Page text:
5 ways to waste less in 2020

Freeze ripening food to waste less

5 ways to waste less in 2020

Last month we marked Zero Waste Week 2020 at Ecopia Stockport by sharing some top tips on our social media pages.


If you didn’t spot all of our posts, save yourself the hassle of trawling back through our feeds – here’s a recap of our top tips for Zero Waste Week 2020.


Freeze ripening food to waste lessFreeze ripening food


Imagine: the entire population of London struggling to afford to eat while we as a nation waste 4.5 million tonnes of food each year.

Well, guess what? Sadly, this is reality: 8.4 million people in the UK – equivalent to the population of London – are struggling to feed themselves. At the same time, we’re throwing away boatloads of food.

I find that things like bread and bananas are the first to go bad in our house, but when it comes to food that’s reached peak ripeness, the freezer is your friend.

Are you always having to bin half a loaf of bread? Freeze it instead. Bananas that have started to get spotty can be frozen and used in smoothies or banana bread. Soft berries can be frozen for crumbles and pies, and fresh herbs like rosemary, sage, thyme and oregano can be chopped and added to an ice cube tray with a little olive oil or butter.

In fact, there’s loads you can freeze in ice cube trays, including wine if you like to make boozy recipes, and pureed leftover garlic, ginger or chillies.

Check out the Love Food Hate Waste Community A-Z of Food Storage and you’ll find out that you can freeze most foods!

Second hand sustainable style

Choose second-hand to combine sustainability and style

Here in the UK, we’re the epicentre of fast fashion in Europe, buying around 27kg of new clothes each year compared with the average 16kg bought by our Continental neighbours.

With this rise in fast fashion comes the environmental impact – increased use of water, pollution and more waste to landfill – but there are alternatives to buying into our throwaway clothing culture.

There’s some fab fashion to be found in the charity shops and bargains to be had on eBay, but have you heard of clothes swaps? 🤔

A clothing swap is a meeting – often a party – where people get together (in person or virtually) to browse each person’s unwanted items of clothing and, you guessed it, swap them with each other. It’s a great way to give clothing a longer life instead of buying new.

Make do, mend or repurpose

Make do, mend or repurpose 


Save yourself some cash, give your furniture longevity and create something unique for your home in the process.

A piece of tired-looking furniture can be transformed with a bit of creativity like decoupage, while soft furnishings can be recovered or mended.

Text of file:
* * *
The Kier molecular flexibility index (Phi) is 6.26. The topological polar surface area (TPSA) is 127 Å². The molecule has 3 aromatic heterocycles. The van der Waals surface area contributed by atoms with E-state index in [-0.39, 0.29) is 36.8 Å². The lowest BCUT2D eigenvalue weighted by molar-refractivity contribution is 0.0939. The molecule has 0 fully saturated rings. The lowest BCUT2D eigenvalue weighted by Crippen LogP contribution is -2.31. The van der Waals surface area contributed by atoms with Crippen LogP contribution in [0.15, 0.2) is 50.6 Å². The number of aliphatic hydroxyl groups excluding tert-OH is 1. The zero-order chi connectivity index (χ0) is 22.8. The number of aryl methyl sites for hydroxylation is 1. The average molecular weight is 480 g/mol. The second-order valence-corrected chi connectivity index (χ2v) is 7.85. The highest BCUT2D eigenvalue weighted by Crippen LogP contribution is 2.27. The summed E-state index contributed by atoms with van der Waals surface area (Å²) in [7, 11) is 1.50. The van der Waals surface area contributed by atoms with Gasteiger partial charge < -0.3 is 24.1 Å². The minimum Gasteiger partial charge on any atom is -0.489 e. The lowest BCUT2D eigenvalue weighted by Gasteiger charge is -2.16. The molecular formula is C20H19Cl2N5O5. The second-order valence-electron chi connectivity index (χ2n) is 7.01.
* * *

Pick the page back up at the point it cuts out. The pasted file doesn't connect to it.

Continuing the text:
Even if you can’t sew, you probably know someone who can, and you can even repurpose old fabric and clothes. My mother in law used old clothes and scraps of fabric to make some lovely outfits for my daughter’s toys! Fabric past it? Cut it into squares to use as rags for cleaning.

You don’t need to take on a massive project – there are all kinds of creative ways to transform the simplest of household objects. I’ve seen toilet roll tubes made into desk caddies and tin cans unrecognisable as plant pots – the only limit is your imagination!

I have, in the past, taken on a couple of DIY projects myself, my favourite being this transformation of my mum’s drab old pine dresser into the very epitome of shabby chic!


Buy less, borrow more 


A whopping 99% of what we buy goes in the bin within 6 months. Wow. If all the waste we generate was put on to trucks, they would span the globe 24 times.

We all need ‘things’ to live: things that matter in everyday life, things for special occasions, and things for specific activities. But there are times in life when the thing we need is only required for a short time, and at times like these, it makes sense to borrow rather than buy.

A drill, a chainsaw, exercise equipment… whatever the thing, consider how much use you’ll get out of it before spending money.

I was recently told by my vet that my dog – who’s currently quite poorly – shouldn’t be allowed to take the stairs, and suggested I use a stairgate. I was able to borrow a portable one from a friend (thanks Wendy!) rather than shelling out for something I’d use for a few weeks and then would sit gathering dust for years.

The first port of call is your own network, and thanks to social media it’s easy to put out a request for something you need to borrow and see if anyone bites. If you find yourself still wanting, there are loads of community and thrift groups on platforms like Facebook, as well as sites like Freecycle and Preloved, where you can pick things up cheaply or even for free.

Things I’ve borrowed: a carpet cleaner, a gazebo, kids’ games, a cake tin, a treadmill, biscuit tins, shoes, a log cabin, a spatula. What’s the strangest thing you’ve borrowed? Feel free to let us know in the comments!

Stop bread from going bad with a canvas bag


Bread going bad? Bag it


Our final tip for Zero Waste Week 2020 came to us via one of our top social media fans, Laura Cook.

I for one always find that bread goes bad really quickly in our house, and we simply don’t have room for a bread bin. In any case, the bread bins I’ve come across seem to get very warm and make the bread go bad sooner!

Laura suggested storing bread in a linen bag, and I recently received a free one so that’s going to be very handy! Apparently, the natural fibres soak up moisture and allow the air to circulate. It’s this lack of air and the subsequent gathering of moisture that’s responsible for the mould – I’m looking forward to trying this hack out for myself!